Some conservation work was done on the castle in 2010 and restoration within has also been lovingly achieved by its current resident Rebecca Armstrong, a former ballerina from the United States. When we visited we had hoped to meet Rebecca but she was away from home that morning. We were however greeted by a friendly chap named Adam James who has been landscaping the garden and bawn area and was only too happy to show us around and tell us the history.

Once you enter through the impressive gate  from the roadside the castle comes into full view standing proudly on its rocky outcrop. A series of well worn steps lead up to the courtyard gate and the entrance to the tower. Within, on the ground floor, is a fine library with a large table and the walls depict the castle history through paintings and prints.

The upper floors are accessed by a narrow stone spiral stair bringing you to the living quarters where much of the restoration has taken place. The top floor and parapets are apparently haunted by a ghost in full armour. Is there not a castle in Offaly without its ghosts?

The courtyard area still remains ruinous and contains amongst others a former castle kitchen. There is also a very visible machicolation above the entrance door which is in the West wall.

All in all a very impressive structure and definitely worth visiting. The future of the castle being open for public visits will depend on the new owners as Rebecca has decided to move on (maybe to another project) so if you intend to visit use the contact details below to ask about access.

The castle is normally open during the summer months Friday - Sunday 12pm-5pm or otherwise by appointment. Contact +353877614034.

To find the castle take the junction 8 exit of the M6 and follow the signs for the N62 to Birr. Continue on the N62 through Ferbane until you reach Cloghan where you take a right turn onto the R357 toward Shannonbridge. Drive approx 3.5KM and you will see the castle bawn wall on your right. There is a small parking area just past the castle entrance gate. If the castle is open there is usually a sign hung up outside.

Friday 12 August 2022

Old Palmerstown Church Oldtown Co Dublin


                                  Above Image: Corner of East and North walls

                                           Above Image: Inner Entrance gates

                                   Above Image: Corner of North and West walls

                                          Above Image: Section of North wall

Very little remains of this small medieval church which lies in the Northwest corner of the County of Dublin.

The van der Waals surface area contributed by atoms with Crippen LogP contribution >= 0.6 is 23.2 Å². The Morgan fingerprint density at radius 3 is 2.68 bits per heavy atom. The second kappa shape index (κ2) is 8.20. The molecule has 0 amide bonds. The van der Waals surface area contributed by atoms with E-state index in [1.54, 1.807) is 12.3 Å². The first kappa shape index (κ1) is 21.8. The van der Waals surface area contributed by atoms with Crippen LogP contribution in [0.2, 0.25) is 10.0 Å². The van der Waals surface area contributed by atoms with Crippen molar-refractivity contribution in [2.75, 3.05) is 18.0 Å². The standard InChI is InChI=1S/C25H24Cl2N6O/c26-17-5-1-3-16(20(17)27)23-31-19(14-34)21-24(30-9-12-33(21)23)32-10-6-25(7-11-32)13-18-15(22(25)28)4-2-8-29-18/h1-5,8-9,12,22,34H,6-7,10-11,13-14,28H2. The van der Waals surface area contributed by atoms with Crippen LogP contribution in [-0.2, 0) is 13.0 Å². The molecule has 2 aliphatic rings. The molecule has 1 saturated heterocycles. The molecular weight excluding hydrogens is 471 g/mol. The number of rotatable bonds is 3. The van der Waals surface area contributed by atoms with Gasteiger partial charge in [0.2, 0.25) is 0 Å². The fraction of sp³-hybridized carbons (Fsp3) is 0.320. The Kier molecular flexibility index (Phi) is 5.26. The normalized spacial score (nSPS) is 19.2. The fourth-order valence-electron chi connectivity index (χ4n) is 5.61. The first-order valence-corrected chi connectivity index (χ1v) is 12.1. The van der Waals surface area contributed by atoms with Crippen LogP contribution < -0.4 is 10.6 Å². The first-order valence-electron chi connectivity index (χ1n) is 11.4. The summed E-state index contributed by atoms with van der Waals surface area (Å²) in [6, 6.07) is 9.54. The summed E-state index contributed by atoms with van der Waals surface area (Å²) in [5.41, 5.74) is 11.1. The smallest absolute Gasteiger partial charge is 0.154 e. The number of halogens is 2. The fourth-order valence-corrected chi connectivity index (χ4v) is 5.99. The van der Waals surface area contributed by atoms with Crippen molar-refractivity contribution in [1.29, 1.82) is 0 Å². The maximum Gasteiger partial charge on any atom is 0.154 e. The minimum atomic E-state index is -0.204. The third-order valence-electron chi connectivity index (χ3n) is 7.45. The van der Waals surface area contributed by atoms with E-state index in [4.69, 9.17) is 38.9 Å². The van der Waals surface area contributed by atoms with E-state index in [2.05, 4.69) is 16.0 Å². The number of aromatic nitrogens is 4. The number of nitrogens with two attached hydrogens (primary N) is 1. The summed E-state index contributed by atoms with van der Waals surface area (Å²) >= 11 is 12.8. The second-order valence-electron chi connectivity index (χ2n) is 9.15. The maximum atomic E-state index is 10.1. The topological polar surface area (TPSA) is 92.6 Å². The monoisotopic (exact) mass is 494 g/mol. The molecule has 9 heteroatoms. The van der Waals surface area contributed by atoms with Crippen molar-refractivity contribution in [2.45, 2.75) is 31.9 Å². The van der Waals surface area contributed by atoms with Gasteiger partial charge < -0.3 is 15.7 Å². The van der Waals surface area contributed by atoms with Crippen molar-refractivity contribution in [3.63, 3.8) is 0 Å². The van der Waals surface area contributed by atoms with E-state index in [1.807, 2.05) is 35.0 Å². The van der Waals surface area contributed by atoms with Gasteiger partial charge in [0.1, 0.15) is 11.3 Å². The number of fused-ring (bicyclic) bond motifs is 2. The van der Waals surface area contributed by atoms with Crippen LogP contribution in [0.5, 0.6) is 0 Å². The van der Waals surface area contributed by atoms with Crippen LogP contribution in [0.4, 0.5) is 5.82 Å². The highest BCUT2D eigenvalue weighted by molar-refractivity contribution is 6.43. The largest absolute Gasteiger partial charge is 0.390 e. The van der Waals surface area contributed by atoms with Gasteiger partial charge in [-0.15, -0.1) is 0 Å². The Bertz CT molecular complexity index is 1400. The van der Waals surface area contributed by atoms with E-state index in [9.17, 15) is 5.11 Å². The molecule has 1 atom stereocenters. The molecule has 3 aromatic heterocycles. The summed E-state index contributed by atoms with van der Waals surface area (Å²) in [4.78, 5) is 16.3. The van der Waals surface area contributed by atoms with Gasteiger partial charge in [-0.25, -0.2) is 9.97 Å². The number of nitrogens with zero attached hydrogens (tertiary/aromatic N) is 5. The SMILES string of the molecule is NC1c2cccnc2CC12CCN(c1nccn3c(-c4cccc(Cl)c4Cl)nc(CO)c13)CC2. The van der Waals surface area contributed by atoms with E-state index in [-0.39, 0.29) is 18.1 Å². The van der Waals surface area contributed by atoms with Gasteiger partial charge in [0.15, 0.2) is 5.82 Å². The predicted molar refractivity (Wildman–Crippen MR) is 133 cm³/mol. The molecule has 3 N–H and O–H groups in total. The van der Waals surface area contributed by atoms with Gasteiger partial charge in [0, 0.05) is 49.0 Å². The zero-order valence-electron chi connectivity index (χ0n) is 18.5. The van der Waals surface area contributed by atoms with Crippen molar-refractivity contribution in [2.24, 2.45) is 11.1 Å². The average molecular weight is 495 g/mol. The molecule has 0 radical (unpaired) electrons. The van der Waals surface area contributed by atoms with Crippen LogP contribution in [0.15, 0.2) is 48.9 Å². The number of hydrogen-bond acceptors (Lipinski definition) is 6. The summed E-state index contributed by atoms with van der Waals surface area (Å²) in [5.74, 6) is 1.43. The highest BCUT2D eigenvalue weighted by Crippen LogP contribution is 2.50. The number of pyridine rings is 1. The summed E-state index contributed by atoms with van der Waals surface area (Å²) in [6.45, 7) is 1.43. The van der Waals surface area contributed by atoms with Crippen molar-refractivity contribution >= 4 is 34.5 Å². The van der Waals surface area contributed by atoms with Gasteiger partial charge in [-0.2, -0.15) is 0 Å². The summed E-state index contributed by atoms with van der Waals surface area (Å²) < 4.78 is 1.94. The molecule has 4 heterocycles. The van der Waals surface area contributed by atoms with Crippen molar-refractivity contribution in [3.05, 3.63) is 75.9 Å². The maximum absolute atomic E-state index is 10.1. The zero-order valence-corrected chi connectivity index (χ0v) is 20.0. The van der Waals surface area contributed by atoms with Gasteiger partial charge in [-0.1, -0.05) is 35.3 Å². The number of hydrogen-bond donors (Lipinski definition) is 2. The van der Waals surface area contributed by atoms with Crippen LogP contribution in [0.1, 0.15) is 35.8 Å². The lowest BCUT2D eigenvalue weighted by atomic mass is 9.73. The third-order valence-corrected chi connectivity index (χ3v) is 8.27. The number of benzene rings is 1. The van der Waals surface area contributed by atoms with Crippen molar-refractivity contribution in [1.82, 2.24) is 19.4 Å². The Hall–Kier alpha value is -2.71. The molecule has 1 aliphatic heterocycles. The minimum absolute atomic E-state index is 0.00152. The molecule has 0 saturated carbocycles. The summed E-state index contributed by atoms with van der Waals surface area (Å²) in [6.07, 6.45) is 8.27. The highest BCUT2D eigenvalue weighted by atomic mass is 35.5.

The church which is recorded as being once under the auspices of St. John the Baptist priory was probably constructed in the 12th or 13th century. It was more than likely a small parish church or chapel of ease and has not withstood the sands of time very well. After the dissolution in the 16th century a lot of small churches fell into disrepair and ruin as the community had no means to maintain their upkeep and this appears to be one of them. 

The ruins are situated on elevated ground within a walled enclosure which is from a later date. The site is accessible from a country road through two sets of gates.  The inner gates are part of the actual enclosure which is based in farmland. Among the gravestones the East and West gables exist only at foundation level with the North and South walls barely over a foot high. A great deal of work is happening on a continual basis to keep the graveyard clean and it is commendable. It's a shame that the church has been reduced to the level it is but efforts are being made to inhibit any further loss.

The earliest inscribed marker here dates to 1774 and there is a well also dedicated to St. James in a field to the South.

Point of note, parking at the roadside gate is precarious. There is only a small tarmac area which is slanted down from the gate leaving your car parked at an odd angle. There is also a bend in the road just prior to the gate so be very aware before open the door and step out.

To find the ruins take the junction 3 exit from the M2 and at the Nine Mile roundabout take the third exit onto the R125 towards Swords. Drive approx. 700m until you reach a junction with the L5019. Turn left here and then immediately right onto the L5022-9. Continue on this road for approx. 500m where the road bends sharply right and then left. Continue straight on approx. 900m to the next sharp right bend and 300m farther on is the gate to the graveyard on your left.

Sunday 17 July 2022

Coole Castle Co Offaly


                                             Above Image: North & West aspects.

                                            Above Image: West & South aspects

                                       Above Image: The guardians of Coole Castle.